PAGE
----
woman in yellow pants

It is a universal truth that the arts are chronically underfunded. So, should yours be one of the increasing number of businesses getting involved in arts sponsorship? Most of the big hitters already are.  You probably won’t have the ambition of the investment bank, JP Morgan, which sponsored The Royal Shakespeare Company’s recent tour of China. Still, you will undoubtedly have a role to play in your local community arts scene. 

Sure, it will give you a warm glow but putting some cash into local arts projects is also great for the bottom line.  Clued up local businesses are making sure that involvement in their local community art programs is part of their marketing plan because they know that it makes them more visible to local customers. 

Linking your business name and your logo to feel-good projects involving members of the community will undoubtedly raise brand awareness. If you count the number of occasions an individual will be able to see your logo appearing on posters, banners, websites, and tickets, it will add up to a great deal of exposure for your brand. Doubtless, the event will be featured and reviewed on local TV and radio, in printed and online papers, and local blogs. All this coverage could give your business publicity that would probably cost a great deal more if you were paying for it by the inch or minute. It would be even better if there were a legacy aspect to the project, a statue or piece of outside art that will remain after the program is over. If the artwork carries your name or logo as a sponsor, the public relations benefit of your business’s involvement could last for a long time!

So, how can you get involved? Community groups often ask potential sponsors for various levels of funding.  If you have the funds, you could pay for the whole program, giving it your name.  Alternatively, you could choose to pay for specific events in return for your name or logo appearing on publicity and signage. The organizers would be very grateful if you were to pay for some printing or hire a venue for an event. They would find some useful way to acknowledge your generosity. Maybe you could help with purchasing raw materials for projects or source required equipment. For example,  you could use a supplier like Fleet Up Marketplace to hire an artist’s lift for a mural painting project.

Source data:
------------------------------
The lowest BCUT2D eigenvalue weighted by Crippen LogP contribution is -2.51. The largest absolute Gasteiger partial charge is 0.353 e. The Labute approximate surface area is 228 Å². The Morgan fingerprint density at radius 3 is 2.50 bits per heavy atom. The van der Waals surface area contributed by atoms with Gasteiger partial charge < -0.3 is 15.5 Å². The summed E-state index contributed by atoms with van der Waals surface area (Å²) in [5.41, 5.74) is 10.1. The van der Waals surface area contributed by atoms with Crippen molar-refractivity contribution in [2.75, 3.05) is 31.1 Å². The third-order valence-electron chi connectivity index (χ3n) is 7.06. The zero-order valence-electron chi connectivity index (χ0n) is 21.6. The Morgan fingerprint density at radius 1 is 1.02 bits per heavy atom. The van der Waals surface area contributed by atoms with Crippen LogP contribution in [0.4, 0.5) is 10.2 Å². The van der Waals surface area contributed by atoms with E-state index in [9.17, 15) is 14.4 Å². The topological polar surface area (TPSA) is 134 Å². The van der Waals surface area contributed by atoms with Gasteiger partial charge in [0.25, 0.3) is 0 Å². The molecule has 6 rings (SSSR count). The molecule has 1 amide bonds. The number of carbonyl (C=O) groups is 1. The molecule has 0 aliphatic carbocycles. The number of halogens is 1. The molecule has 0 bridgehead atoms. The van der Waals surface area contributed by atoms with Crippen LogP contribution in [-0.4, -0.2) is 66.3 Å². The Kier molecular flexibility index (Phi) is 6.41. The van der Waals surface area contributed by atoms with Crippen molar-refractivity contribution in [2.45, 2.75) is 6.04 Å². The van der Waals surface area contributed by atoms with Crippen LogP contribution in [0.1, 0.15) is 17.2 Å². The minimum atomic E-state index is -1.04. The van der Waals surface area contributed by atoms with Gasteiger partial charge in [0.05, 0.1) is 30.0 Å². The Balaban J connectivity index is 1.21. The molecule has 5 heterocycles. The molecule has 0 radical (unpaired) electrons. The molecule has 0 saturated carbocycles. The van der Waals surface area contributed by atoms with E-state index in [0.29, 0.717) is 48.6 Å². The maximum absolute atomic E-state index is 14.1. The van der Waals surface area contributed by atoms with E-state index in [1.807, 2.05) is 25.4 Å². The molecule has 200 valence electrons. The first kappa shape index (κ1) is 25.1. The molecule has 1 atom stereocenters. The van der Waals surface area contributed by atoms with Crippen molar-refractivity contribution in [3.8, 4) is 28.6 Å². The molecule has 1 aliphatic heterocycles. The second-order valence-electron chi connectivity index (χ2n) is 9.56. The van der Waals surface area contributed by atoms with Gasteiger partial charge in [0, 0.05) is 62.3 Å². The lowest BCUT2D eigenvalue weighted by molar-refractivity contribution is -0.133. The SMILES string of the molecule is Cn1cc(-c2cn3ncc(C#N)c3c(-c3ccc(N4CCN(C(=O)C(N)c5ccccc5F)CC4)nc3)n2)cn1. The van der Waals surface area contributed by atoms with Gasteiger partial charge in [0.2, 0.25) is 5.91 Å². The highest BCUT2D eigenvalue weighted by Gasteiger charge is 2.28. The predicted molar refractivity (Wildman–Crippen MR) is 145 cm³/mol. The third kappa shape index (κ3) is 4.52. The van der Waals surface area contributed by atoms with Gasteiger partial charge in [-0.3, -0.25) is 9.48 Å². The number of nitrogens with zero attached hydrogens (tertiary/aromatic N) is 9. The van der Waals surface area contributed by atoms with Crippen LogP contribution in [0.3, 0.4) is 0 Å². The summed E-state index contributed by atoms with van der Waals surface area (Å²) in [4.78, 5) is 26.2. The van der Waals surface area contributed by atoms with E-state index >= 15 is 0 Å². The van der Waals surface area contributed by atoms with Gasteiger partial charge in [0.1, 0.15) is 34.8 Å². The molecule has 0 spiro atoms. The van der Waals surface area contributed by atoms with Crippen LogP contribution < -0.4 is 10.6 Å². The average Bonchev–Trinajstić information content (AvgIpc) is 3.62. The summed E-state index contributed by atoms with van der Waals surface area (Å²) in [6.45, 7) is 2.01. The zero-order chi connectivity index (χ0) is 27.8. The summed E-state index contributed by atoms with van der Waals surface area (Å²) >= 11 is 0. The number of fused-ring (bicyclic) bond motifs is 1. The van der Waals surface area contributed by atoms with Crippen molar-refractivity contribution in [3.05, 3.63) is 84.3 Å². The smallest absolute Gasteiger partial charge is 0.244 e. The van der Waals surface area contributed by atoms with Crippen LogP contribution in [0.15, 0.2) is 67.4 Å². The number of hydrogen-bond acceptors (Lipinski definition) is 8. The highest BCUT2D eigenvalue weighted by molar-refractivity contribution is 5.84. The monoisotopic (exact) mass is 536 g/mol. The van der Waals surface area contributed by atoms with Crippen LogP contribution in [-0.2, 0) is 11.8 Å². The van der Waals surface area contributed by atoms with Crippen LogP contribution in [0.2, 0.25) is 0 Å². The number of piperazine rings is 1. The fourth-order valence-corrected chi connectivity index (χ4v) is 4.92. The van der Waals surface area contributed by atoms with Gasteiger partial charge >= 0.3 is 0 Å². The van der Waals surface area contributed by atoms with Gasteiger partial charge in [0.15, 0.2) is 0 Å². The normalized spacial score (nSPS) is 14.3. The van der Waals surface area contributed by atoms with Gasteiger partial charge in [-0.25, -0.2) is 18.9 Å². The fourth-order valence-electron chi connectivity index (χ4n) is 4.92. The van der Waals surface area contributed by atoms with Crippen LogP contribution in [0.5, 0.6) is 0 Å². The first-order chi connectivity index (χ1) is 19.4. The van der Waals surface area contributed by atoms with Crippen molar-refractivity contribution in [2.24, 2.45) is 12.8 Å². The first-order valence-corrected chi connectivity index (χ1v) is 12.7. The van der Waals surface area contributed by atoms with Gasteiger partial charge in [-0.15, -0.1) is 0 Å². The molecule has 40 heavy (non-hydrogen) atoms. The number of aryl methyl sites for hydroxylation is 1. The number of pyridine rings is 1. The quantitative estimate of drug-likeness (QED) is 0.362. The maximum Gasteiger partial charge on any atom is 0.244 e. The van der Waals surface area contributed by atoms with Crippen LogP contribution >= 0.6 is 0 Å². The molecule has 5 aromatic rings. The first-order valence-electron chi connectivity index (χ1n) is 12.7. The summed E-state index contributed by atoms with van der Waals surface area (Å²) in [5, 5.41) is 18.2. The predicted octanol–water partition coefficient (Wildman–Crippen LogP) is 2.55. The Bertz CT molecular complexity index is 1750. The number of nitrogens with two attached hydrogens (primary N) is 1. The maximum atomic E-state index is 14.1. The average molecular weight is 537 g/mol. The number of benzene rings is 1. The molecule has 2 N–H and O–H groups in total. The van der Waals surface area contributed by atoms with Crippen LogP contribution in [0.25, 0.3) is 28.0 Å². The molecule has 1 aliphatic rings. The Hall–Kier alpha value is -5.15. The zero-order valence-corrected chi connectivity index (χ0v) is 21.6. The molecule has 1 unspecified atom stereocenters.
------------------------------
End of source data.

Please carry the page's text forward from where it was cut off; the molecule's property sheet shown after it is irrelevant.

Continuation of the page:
Photo by Anderson Guerra from Pexels

It may make sense to align your contribution to your business. If you have a design company, you could do the layout of the publicity leaflets.  If you are a digital media wizard, you could offer help with the program’s website.

Don’t forget that your staff and their time are a resource that you can offer. You could allocate some staff time each day to tasks for the program. It is easy to overlook the positive effect of support for the local community on staff. Supporting local events can raise morale.  It will make your staff proud to work for such a community-minded employer!

By Erica Buteau

Change Agent. Daydream Believer. Maker. Creative. Likes love, peace and Jeeping. Dislikes winter, paper cuts and war. She/Her/Hers.

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